No. 1 Florida gets over the hump, but there’s a hunger for more

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Reaching the Elite Eight of the NCAA tournament is an achievement that’s to be commended. Given the nature of one-and-done tournaments, numerous teams with designs on winning a national title have fallen short of that accomplishment much less get to the Final Four. Billy Donovan’s Florida Gators had reached the Elite Eight four years in a row entering Saturday’s game against No. 11 Dayton, only to see their first three experiences end in heartbreak.

Faced with an opponent that while feisty, many expected them to beat, Florida had some external pressure to deal with. But that doesn’t compare to the internal hopes and expectations they placed on themselves, with a talented senior class looking to leave its mark by helping Donovan win his third national title.

And one of those seniors, point guard Scottie Wilbekin, has been the player asked to lead the way after what was a tumultuous offseason. Suspended from the program for the second time in his career, there were questions as to whether or not Wilbekin would be able to do enough off the court to ensure that his coach would entrust him with the task of leading the Gators on the court.

RELATED: No. 1 Florida defeats No. 11 Dayton 

Wilbekin was able to do that but to his credit he didn’t stop there, joining his teammates in leading the program to a 36-2 record and their first Final Four in seven years. The Gators were able to get over the hump due in part to the ability of its point guard to get over his own personal “hump” that placed his Florida career in jeopardy.

“Some of the issues that happened during the summer was part of what brought us together as a team,” Wilbekin said Friday. “Just throughout the year, the type of games that we’ve been in and the grind of practice, it’s just really a combination of all those things bringing us together to the team that we are today.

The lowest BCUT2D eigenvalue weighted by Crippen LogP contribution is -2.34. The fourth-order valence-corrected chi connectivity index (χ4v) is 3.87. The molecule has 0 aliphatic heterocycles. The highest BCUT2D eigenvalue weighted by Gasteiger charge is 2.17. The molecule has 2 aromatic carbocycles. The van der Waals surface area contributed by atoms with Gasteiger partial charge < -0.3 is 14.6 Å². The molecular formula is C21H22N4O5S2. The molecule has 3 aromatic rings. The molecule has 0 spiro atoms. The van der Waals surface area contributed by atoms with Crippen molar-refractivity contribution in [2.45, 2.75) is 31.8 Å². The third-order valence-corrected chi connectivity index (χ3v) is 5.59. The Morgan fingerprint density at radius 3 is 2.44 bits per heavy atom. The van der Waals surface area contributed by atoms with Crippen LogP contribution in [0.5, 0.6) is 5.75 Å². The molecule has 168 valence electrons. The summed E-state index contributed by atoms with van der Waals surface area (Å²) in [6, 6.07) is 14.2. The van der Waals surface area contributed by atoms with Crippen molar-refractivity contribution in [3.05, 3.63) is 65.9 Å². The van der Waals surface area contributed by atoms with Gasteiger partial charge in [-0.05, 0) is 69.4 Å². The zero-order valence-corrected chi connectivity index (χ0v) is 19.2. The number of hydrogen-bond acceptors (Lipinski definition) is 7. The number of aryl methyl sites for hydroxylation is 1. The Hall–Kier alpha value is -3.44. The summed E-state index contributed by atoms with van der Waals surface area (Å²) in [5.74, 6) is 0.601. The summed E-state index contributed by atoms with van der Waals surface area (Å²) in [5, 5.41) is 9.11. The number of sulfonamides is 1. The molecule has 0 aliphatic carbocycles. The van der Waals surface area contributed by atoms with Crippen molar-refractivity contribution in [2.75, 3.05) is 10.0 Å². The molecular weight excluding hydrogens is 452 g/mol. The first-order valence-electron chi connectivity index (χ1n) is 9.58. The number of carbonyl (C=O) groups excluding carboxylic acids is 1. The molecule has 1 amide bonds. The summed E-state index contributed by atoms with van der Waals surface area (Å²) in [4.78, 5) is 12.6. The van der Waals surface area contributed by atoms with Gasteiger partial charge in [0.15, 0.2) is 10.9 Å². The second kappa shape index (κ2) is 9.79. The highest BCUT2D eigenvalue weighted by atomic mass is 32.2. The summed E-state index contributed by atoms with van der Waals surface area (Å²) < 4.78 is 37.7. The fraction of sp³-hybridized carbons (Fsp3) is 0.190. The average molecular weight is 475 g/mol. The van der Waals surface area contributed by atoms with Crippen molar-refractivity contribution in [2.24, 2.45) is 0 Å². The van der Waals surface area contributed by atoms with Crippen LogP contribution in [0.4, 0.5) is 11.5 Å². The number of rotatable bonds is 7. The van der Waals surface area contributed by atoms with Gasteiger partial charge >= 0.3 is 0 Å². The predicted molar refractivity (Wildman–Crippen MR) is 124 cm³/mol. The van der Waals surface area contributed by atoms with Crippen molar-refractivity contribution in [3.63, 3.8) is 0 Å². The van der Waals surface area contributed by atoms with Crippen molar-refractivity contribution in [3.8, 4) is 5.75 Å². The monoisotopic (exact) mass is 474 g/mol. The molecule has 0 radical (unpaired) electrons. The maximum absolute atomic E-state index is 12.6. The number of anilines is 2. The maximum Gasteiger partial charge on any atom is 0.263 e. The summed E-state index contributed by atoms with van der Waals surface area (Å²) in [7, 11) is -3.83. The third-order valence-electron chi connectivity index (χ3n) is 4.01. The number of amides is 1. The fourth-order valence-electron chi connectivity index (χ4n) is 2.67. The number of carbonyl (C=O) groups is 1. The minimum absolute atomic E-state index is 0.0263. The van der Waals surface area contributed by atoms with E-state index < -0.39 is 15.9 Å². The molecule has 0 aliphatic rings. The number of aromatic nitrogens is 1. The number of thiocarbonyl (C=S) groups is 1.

“It’s a joy now to play with these guys and just to spend time with them.”

From a statistical standpoint Wilbekin accounted for 23 points, three assists and three steals in Florida’s 62-52 win over Dayton, but he also played a critical role in the defending of Jordan Sibert. After scoring 18 points against No. 10 Stanford Sibert failed to score on Saturday, and Wilbekin’s effort certainly had something to do with that. He’s been one of the best point guards in the country all season long, and Wilbekin’s growth in all aspects of his game is one reason why Florida’s headed to Texas.

MORE: No. 11 Dayton in a good spot heading into next season

However he wasn’t alone, with fellow seniors Casey Prather, Will Yeguete and Patric Young also having key roles. And from a growth standpoint, not many players in college basketball have come as far as Prather. After averaging 6.2 points per game as a junior Prather raised his production to 13.8 points per game this season, turning into the offensive threat few envisioned him becoming back in October.

Add in the burly Young and an energetic forward in Yeguete whose impact can’t be measured solely by the box score, and Florida had a capable cast of leaders who knew the pain that comes with falling short of their goal. And that was a motivation factor for the Gators, who are now headed to the Final Four.

Yet after getting over the hump there’s also the overwhelming feeling that this group is capable of more, as in winning two more games and delivering to their coach his third national title.

Former Wichita State assistant returns as a consultant

Chris Jans, Gregg Marshall